A fish finder is the one electronic component every angler wants to add to the boat. Fish finders are available in all price ranges and budgets. Todays technology enable manufacturers like Humminbird, Garmin, Eagle, and others to produce finders that are extremely sensitive and reliable. These sonars have a wide range of features from black and white screens to 256 color displays. Some have water temperature sensors, vertical bar flashers, fish ID modes and may even be in combination with a GPS.
Fish finder, sonar, or depth finder regardless of the terminology used to describe these units, are very handy. In some cases they will make the difference between filling the live well or going home empty. Offshore bottom fishing is but one example. Most fish school together around structure. This is particularly true of offshore bottom fish like grouper and snapper. If the fish finder does not show the presence of these fish on the bottom around the structure, odds are you will waste your fishing time sitting there.
In fresh water the unit is a great tool for keeping track of water depth. Being able to see the bottom contour may allow for an understanding of fish feeding patterns. Since many fish feed in shallows, then move off into deeper water, knowing where fish are holding is a perfect place to start the day. Also, the ability to locate underwater structure is huge. Bait fish seek out places that provide a degree of protection and predatory fish seek bait fish.
All new fish finders come with complete installation directions and since most installation procedures require the drilling of mounting bracket holes, time should be taken to determine how and where the units components will be located. This includes the position of the main control/display unit. Most control/display units are powered by a 12 volt D.C. source so careful consideration should be given to how and from where the unit will receive its power including the type of power connector required and fuse protection. Next, pre-plan how the transducer cable and power cable will be routed through the boat. A power cable can generally be shorten or lengthen without effecting the units performance, however, the transducers cable must not be cut or tampered with because this would render the transducer inoperative. Lastly, determine how the transducer will be mounted, this decision largely depends on the construction of the boat.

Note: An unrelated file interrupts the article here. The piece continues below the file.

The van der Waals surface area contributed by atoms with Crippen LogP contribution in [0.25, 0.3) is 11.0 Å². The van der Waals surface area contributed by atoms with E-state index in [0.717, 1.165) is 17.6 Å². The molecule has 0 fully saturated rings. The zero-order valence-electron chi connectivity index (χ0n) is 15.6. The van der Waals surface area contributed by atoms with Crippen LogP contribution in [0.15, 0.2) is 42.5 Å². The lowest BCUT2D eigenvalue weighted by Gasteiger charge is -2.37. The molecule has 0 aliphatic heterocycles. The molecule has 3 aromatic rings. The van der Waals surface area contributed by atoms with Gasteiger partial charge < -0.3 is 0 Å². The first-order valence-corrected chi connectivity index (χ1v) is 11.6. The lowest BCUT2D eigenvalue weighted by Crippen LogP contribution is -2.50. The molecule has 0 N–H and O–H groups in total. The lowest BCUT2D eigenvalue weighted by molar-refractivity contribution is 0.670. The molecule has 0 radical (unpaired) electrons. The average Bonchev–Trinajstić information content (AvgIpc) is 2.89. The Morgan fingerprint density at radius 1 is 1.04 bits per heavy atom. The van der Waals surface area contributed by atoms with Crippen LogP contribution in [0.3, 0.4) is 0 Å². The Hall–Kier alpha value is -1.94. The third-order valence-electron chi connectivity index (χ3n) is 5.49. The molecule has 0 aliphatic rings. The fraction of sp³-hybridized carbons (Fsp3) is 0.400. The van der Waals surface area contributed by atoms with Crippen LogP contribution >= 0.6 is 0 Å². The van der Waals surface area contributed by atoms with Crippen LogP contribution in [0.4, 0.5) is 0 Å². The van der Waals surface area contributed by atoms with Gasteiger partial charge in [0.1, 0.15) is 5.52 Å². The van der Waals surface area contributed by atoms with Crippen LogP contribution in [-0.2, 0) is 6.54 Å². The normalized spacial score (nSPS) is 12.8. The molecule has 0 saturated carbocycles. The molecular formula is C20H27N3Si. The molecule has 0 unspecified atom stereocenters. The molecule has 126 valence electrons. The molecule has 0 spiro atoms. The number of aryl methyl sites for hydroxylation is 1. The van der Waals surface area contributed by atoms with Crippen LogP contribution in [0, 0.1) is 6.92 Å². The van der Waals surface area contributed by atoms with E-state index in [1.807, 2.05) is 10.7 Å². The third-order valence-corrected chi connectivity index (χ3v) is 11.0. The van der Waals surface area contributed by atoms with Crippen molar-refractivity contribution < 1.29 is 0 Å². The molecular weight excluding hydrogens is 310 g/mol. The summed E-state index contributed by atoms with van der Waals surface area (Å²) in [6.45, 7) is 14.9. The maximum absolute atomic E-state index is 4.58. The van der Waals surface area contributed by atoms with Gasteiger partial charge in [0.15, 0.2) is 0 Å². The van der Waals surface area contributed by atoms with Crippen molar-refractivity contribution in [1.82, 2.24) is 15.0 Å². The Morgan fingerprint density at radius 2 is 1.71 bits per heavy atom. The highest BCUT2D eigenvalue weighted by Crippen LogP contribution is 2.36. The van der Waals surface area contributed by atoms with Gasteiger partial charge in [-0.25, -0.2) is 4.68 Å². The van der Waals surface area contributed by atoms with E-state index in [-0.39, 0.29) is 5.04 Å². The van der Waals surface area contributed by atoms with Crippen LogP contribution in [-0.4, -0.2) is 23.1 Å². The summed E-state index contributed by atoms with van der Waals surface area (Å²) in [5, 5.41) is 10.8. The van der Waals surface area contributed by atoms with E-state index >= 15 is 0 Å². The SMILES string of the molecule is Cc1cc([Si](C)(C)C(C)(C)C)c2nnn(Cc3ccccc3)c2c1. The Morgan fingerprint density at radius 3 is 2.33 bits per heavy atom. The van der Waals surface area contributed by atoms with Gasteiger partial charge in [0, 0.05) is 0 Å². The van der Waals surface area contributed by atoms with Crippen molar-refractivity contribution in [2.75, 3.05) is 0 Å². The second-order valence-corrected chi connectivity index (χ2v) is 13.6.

For aluminum boats or boats constructed of wood, the transducer must be mounted on the outside of the boats transom. Most people simply mount the transducer directly to the boat by drilling holes into the transom and applying a marine grade sealant to prevent leaks. If the thought of drilling holes into the outside hull of your boat makes you feel anxious, the use of a polymer mounting plate is recommended. Transom mounted transducers are the most common but in order to ensure optimal performance, while preventing a lose of signal, and lessen the possibility of damage to the transducer, careful consideration must be given to the transducers location. Place the transducer so the trailer will not damage it during loading and unloading of the boat. Position the transducer as close to the boats center line as possible while keeping in mind that if located to near the propeller, turbulence will cause a lose of signal (somewhere between 15 to 24 inch away from the prop should do). Also, as the boat gains speed, turbulence will be created directly aft of strakes or ribs, even a roll of rivets, so do not mount the transducer directly behind these areas.
Some transducers are specifically designed for mounting inside the hull of boats constructed of fiberglass composite materials eliminating the necessity to drill holes in the transom. In order for the transducer to shoot the sonar signal through the hull, the transducer must be located in an area where the hull is a single solid fiberglass layer without any laminated fillers or open air spaces. For most fiberglass boat this area is easy to recognize, generally the very aft section near the drain plug and bilge pump. Also, since the transducer will be permanently fixed in place by a slow-curing epoxy, it is absolutely necessary to test the operation of the unit. Simply complete all installation steps including routing the transducer to its desirable location but DO NOT mount the transducer in place. After the boat has been launched in a near by water way, fill the aft section of the hull with just enough water to submerge the transducer than test the units operation. If the unit operates as advertised, shoot-thru-hull transducer installation can proceed. Once the transducer has been fixed in place (remember to use only a slow-cure epoxy), water, gas, or oil spillage will not affect the performance of the unit, however, if the unit is equipped with a surface water temperature senor, only the hull temperature will be indicated.
Shoot-thru-hull mounting offers good performance at high speeds and often better protection against transducer damage. Transom mounts may provide a small degree of greater sensitivity and has advantage of easy transducer replacement if necessary. The transducer location and installation is the most critical step of all, so carefully read and follow the manufacturers recommend procedures to ensure peak performance.